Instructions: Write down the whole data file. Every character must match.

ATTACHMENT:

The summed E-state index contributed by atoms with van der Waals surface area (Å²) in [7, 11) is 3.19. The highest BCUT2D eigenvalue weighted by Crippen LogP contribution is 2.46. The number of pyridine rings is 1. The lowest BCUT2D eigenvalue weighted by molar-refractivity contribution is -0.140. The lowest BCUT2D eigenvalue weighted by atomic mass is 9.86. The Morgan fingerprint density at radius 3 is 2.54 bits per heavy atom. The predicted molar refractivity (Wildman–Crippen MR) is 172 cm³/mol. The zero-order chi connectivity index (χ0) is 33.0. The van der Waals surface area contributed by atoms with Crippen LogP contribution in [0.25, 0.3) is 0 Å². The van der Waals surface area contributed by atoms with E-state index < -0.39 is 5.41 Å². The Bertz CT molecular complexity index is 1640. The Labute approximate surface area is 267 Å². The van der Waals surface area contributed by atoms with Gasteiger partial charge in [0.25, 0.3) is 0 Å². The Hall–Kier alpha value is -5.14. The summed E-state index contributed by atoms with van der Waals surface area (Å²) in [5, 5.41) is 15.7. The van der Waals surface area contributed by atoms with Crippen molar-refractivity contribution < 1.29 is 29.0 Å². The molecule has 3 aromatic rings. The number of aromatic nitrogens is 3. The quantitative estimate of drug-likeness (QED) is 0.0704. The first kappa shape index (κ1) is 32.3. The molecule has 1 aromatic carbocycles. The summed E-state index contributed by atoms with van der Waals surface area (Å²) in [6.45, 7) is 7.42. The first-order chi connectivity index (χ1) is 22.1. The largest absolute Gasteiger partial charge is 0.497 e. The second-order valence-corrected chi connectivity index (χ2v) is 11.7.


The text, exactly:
The summed E-state index contributed by atoms with van der Waals surface area (Å²) in [7, 11) is 3.19. The highest BCUT2D eigenvalue weighted by Crippen LogP contribution is 2.46. The number of pyridine rings is 1. The lowest BCUT2D eigenvalue weighted by molar-refractivity contribution is -0.140. The lowest BCUT2D eigenvalue weighted by atomic mass is 9.86. The Morgan fingerprint density at radius 3 is 2.54 bits per heavy atom. The predicted molar refractivity (Wildman–Crippen MR) is 172 cm³/mol. The zero-order chi connectivity index (χ0) is 33.0. The van der Waals surface area contributed by atoms with Crippen LogP contribution in [0.25, 0.3) is 0 Å². The van der Waals surface area contributed by atoms with E-state index < -0.39 is 5.41 Å². The Bertz CT molecular complexity index is 1640. The Labute approximate surface area is 267 Å². The van der Waals surface area contributed by atoms with Gasteiger partial charge in [0.25, 0.3) is 0 Å². The Hall–Kier alpha value is -5.14. The summed E-state index contributed by atoms with van der Waals surface area (Å²) in [5, 5.41) is 15.7. The van der Waals surface area contributed by atoms with Crippen molar-refractivity contribution < 1.29 is 29.0 Å². The molecule has 3 aromatic rings. The number of aromatic nitrogens is 3. The quantitative estimate of drug-likeness (QED) is 0.0704. The first kappa shape index (κ1) is 32.3. The molecule has 1 aromatic carbocycles. The summed E-state index contributed by atoms with van der Waals surface area (Å²) in [6.45, 7) is 7.42. The first-order chi connectivity index (χ1) is 22.1. The largest absolute Gasteiger partial charge is 0.497 e. The second-order valence-corrected chi connectivity index (χ2v) is 11.7.